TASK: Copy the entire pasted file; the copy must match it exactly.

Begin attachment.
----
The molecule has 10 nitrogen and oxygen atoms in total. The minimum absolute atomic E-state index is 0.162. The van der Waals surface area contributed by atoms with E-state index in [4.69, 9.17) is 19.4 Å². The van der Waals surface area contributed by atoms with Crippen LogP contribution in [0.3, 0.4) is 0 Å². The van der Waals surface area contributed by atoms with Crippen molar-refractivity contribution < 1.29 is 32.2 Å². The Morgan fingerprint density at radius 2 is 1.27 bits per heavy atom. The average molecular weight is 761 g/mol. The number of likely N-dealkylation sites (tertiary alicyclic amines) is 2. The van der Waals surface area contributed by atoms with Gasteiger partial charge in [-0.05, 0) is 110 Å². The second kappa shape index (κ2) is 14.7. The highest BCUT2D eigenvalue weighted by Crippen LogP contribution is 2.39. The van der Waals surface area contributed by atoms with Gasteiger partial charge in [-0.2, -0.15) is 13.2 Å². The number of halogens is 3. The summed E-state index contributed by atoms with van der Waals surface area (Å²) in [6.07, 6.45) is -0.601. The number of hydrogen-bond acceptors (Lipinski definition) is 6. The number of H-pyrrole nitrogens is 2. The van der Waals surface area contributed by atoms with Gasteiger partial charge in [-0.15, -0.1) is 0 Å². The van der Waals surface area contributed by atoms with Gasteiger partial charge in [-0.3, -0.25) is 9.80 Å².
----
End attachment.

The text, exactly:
The molecule has 10 nitrogen and oxygen atoms in total. The minimum absolute atomic E-state index is 0.162. The van der Waals surface area contributed by atoms with E-state index in [4.69, 9.17) is 19.4 Å². The van der Waals surface area contributed by atoms with Crippen LogP contribution in [0.3, 0.4) is 0 Å². The van der Waals surface area contributed by atoms with Crippen molar-refractivity contribution < 1.29 is 32.2 Å². The Morgan fingerprint density at radius 2 is 1.27 bits per heavy atom. The average molecular weight is 761 g/mol. The number of likely N-dealkylation sites (tertiary alicyclic amines) is 2. The van der Waals surface area contributed by atoms with Gasteiger partial charge in [-0.05, 0) is 110 Å². The second kappa shape index (κ2) is 14.7. The highest BCUT2D eigenvalue weighted by Crippen LogP contribution is 2.39. The van der Waals surface area contributed by atoms with Gasteiger partial charge in [-0.2, -0.15) is 13.2 Å². The number of halogens is 3. The summed E-state index contributed by atoms with van der Waals surface area (Å²) in [6.07, 6.45) is -0.601. The number of hydrogen-bond acceptors (Lipinski definition) is 6. The number of H-pyrrole nitrogens is 2. The van der Waals surface area contributed by atoms with Gasteiger partial charge in [-0.15, -0.1) is 0 Å². The van der Waals surface area contributed by atoms with Gasteiger partial charge in [-0.3, -0.25) is 9.80 Å².